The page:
While it stretches the notion of a track car, the stretched Jaguar XJR is more than just cut-cat-quick...
It may be an XXL-sized sedan but the Jaguar XJR has a body made of light weight aluminium and a heart that beats hard and fast.
At 1870kg the $298,000 XJR is barely heavier than size-smaller sedans including the brand’s own XFR.
Yet, unlike merely L-sized sedans, the Jaguar XJR provides acres of rear-seat space and can transport its leg-stretched occupants from standstill to 100km/h in 4.6 seconds. The 5.0-litre supercharged V8 petrol engine produces the same 405kW of power and 680Nm of torque as the smaller, more hardcore Jaguar XFR-S, which the XJR matches to the tenth for straight-line speed. But the XJR tops out at 280km/h where the XFR-S will click over to something starting with a ‘3’.
Jaguar says there is no demand in the large limousine class for hardcore versions, so there will be no XJR-S, let alone a track-focused XJR-S GT.
Instead, the XJR teams the performance of the XFR-S with road-biased steering and suspension. It is quite an attractive proposition.
The steering tune is unique to the XJR, and although it is soft on-centre with a bit too much freeplay, there’s mid-weighted consistency and decent feedback when winding lock on and off.
With adaptive dampers standard, the Jaguar XJR rides astonishingly well for a big car rolling on 20-inch tyres – 265mm wide at the front, and 295mm at the rear where the power goes – although it is even more impressive in Dynamic mode rather than the standard Comfort setting.
In Comfort there’s just a fraction too much float, or vertical movement of the body, even around town. It can be a fraction nauseating. Dynamic mode tightens things noticeably, yet despite the slight increase in small-bump intrusion, is actually more comfortable.
The suspension isn’t, however, quite as sophisticated as the Magic Body Control system that made its debut on the Mercedes-Benz S-Class and which uses a forward mounted camera to ‘read’ the road ahead and automatically adjust the dampers to deal with each specific bump. We tested it last month and it proved flawless. (Next month we’ll see how it shapes up on the XJR’s closer rival, the S63 AMG, at its international launch.)
In isolation, however, the XJR is impressive. Likewise with its dynamics.
Jaguar bravely brought us to a race track south of Seattle, in the USA, for part of the international launch drive of the XJR. On the road the XJR felt well balanced and composed, but on the track it felt stunning for such a large car.
We only tested the long-wheelbase version – which puts 3157mm between the wheels, up 125mm on the SWB that will only be sold locally – so the fantastic mid-corner stability can perhaps partially be put down to that.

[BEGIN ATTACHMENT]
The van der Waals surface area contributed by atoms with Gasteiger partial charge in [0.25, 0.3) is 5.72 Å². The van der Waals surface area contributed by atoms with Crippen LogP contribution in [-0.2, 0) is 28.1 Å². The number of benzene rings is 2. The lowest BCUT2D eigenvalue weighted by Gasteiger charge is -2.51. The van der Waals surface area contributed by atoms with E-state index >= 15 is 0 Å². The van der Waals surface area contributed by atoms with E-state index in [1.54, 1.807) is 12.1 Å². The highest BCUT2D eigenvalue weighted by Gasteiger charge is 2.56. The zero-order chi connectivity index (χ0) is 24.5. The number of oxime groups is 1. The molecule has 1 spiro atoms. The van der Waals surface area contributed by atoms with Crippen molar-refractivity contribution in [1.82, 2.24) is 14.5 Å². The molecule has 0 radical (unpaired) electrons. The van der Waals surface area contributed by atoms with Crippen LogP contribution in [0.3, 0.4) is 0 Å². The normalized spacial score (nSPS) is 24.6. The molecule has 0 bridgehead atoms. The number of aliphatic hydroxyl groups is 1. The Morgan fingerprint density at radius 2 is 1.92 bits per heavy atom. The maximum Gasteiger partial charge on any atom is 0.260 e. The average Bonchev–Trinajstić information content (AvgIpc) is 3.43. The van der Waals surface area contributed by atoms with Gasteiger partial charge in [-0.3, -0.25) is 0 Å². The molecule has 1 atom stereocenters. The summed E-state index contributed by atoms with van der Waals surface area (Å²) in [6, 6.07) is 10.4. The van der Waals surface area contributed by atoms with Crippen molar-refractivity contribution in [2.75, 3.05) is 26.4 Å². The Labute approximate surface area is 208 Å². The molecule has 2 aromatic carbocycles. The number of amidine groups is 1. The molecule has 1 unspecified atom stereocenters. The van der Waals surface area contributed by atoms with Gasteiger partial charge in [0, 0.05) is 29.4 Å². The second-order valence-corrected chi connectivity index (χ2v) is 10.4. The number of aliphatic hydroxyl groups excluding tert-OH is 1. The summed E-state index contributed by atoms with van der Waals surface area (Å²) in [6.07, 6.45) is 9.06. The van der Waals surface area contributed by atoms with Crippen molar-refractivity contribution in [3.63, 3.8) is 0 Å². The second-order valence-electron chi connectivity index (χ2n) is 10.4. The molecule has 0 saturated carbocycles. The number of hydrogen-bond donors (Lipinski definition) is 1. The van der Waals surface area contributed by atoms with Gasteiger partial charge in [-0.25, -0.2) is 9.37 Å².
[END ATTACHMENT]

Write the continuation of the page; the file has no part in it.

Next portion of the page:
The front tyres gnaw the road surface hard while the rear end swings around. Apply early throttle and the XJR maintains its composure and resists oversteer like a debonair fast limousine should. It feels planted and poised.
Unique to the XJR, a ‘Trac DSC’ is also subtle in its interventions. The XJR never feels heavy or lardy, with the Dynamic suspension mode containing body roll well, particularly considering how well the big Jaguar rides on the road.
The ventilated disc brakes, 380mm front and 376mm rear, pull the XJR up as well as the supercharged V8 propels it.
And it is propelled very well.
Perhaps more impressive than the sheer straight line speed is the way the eight-speed automatic keeps the engine in its sweet spot. The ZF auto transmission now gets a ‘Corner Recognition’ mode that won’t auto-upshift or downshift if steering lock is being applied. In D the transmission is superbly fluent and melds into the background.
Yet in S the transmission is not frenetic unless it detects hard driving, at which point it flutters back gears when the driver is on the brakes, keeping engine revs up.
There’s no crass supercharger whine, or any lag that may have been added if a turbocharger had been used. The bark from the quad exhausts has also been deliberately toned down in keeping with the XJR’s luxury-sports brief.
The only problem is the XJR sounds better from the outside.
For the driver and occupants the restricted engine and exhaust noise makes it sound too generic, softly snarling but nothing more.
There are other noises you would like to be less noticeable, however.
There is some tyre roar thrown up from the wide tyres, for example. It isn’t noisy, per se, but other large limousines, such as the new S-Class, are superior for overall refinement.
Likewise inside. Splashes of piano black and plastichrome trim look and feel fairly average for the price. Some of the buttons don’t twist and push with high-end tactility, either.
The leather used, however, is obviously high quality and it is splayed all across the dash to lift the ambience.
The electronic, colour speedometer and tachometer display is the only real nod to technological advancement, because the XJR still won’t, for example, automatically brake itself when a crash is imminent, or detect if the driver is swerving out of a lane, or recognise pedestrians and animals on a night-view screen – all of which is available on the new S-Class.
It does offer blind-spot warning detection, but on our drive the system confused steep rock faces lining the kerb for cars.
For all its expanse and expense, the Jaguar XJR doesn’t feel like a particularly sophisticated offering, at least not in terms of technology and interior finish. It is a sports-luxury limousine that does, however, get the basics absolutely spot on, with a fantastic blend of performance, space and dynamics.